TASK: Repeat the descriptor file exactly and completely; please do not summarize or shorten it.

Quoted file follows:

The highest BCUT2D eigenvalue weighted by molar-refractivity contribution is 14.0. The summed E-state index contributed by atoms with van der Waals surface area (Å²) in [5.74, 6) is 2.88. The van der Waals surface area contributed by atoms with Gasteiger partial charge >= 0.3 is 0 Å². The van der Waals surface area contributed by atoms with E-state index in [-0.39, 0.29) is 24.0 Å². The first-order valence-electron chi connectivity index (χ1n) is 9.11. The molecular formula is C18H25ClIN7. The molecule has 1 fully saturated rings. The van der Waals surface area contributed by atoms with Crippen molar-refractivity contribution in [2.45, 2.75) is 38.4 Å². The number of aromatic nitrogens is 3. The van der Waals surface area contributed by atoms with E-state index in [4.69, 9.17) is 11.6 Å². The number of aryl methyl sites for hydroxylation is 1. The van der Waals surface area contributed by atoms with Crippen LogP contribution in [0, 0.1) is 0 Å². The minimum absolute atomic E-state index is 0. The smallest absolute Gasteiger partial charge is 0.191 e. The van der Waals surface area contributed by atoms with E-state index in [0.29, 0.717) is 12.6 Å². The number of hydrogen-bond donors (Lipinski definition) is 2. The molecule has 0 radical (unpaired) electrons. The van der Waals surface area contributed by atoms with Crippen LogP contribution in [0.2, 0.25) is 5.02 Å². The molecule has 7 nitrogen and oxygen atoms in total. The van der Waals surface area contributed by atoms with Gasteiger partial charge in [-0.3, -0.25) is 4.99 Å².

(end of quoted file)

The highest BCUT2D eigenvalue weighted by molar-refractivity contribution is 14.0. The summed E-state index contributed by atoms with van der Waals surface area (Å²) in [5.74, 6) is 2.88. The van der Waals surface area contributed by atoms with Gasteiger partial charge >= 0.3 is 0 Å². The van der Waals surface area contributed by atoms with E-state index in [-0.39, 0.29) is 24.0 Å². The first-order valence-electron chi connectivity index (χ1n) is 9.11. The molecular formula is C18H25ClIN7. The molecule has 1 fully saturated rings. The van der Waals surface area contributed by atoms with Crippen molar-refractivity contribution in [2.45, 2.75) is 38.4 Å². The number of aromatic nitrogens is 3. The van der Waals surface area contributed by atoms with E-state index in [4.69, 9.17) is 11.6 Å². The number of aryl methyl sites for hydroxylation is 1. The van der Waals surface area contributed by atoms with Crippen LogP contribution in [0, 0.1) is 0 Å². The minimum absolute atomic E-state index is 0. The smallest absolute Gasteiger partial charge is 0.191 e. The van der Waals surface area contributed by atoms with E-state index in [0.29, 0.717) is 12.6 Å². The number of hydrogen-bond donors (Lipinski definition) is 2. The molecule has 0 radical (unpaired) electrons. The van der Waals surface area contributed by atoms with Crippen LogP contribution in [0.2, 0.25) is 5.02 Å². The molecule has 7 nitrogen and oxygen atoms in total. The van der Waals surface area contributed by atoms with Gasteiger partial charge in [-0.3, -0.25) is 4.99 Å².